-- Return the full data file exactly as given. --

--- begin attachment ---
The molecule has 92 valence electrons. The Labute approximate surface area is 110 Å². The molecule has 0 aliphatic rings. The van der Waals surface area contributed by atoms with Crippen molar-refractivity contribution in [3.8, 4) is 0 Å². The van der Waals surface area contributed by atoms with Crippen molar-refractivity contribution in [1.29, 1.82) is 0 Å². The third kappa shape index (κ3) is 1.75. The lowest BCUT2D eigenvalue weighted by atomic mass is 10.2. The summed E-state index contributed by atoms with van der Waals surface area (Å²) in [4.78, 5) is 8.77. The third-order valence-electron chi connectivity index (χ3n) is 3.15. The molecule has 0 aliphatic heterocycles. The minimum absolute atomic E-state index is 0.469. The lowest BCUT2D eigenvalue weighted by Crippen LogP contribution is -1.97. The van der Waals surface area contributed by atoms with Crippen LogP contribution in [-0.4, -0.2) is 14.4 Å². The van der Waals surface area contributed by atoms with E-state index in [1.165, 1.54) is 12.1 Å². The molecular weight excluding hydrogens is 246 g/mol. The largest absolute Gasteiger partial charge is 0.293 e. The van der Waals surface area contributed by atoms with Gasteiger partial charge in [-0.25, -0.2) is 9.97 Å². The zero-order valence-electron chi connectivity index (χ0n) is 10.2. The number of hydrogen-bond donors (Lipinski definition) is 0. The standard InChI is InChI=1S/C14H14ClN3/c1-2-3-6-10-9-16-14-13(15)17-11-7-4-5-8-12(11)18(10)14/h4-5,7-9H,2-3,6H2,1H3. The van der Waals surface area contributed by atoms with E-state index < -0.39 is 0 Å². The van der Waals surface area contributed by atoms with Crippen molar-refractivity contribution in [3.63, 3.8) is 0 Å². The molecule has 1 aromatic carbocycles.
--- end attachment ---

The molecule has 92 valence electrons. The Labute approximate surface area is 110 Å². The molecule has 0 aliphatic rings. The van der Waals surface area contributed by atoms with Crippen molar-refractivity contribution in [3.8, 4) is 0 Å². The van der Waals surface area contributed by atoms with Crippen molar-refractivity contribution in [1.29, 1.82) is 0 Å². The third kappa shape index (κ3) is 1.75. The lowest BCUT2D eigenvalue weighted by atomic mass is 10.2. The summed E-state index contributed by atoms with van der Waals surface area (Å²) in [4.78, 5) is 8.77. The third-order valence-electron chi connectivity index (χ3n) is 3.15. The molecule has 0 aliphatic heterocycles. The minimum absolute atomic E-state index is 0.469. The lowest BCUT2D eigenvalue weighted by Crippen LogP contribution is -1.97. The van der Waals surface area contributed by atoms with Crippen LogP contribution in [-0.4, -0.2) is 14.4 Å². The van der Waals surface area contributed by atoms with E-state index in [1.165, 1.54) is 12.1 Å². The molecular weight excluding hydrogens is 246 g/mol. The largest absolute Gasteiger partial charge is 0.293 e. The van der Waals surface area contributed by atoms with Gasteiger partial charge in [-0.25, -0.2) is 9.97 Å². The zero-order valence-electron chi connectivity index (χ0n) is 10.2. The number of hydrogen-bond donors (Lipinski definition) is 0. The standard InChI is InChI=1S/C14H14ClN3/c1-2-3-6-10-9-16-14-13(15)17-11-7-4-5-8-12(11)18(10)14/h4-5,7-9H,2-3,6H2,1H3. The van der Waals surface area contributed by atoms with E-state index < -0.39 is 0 Å². The van der Waals surface area contributed by atoms with Crippen molar-refractivity contribution in [3.63, 3.8) is 0 Å². The molecule has 1 aromatic carbocycles.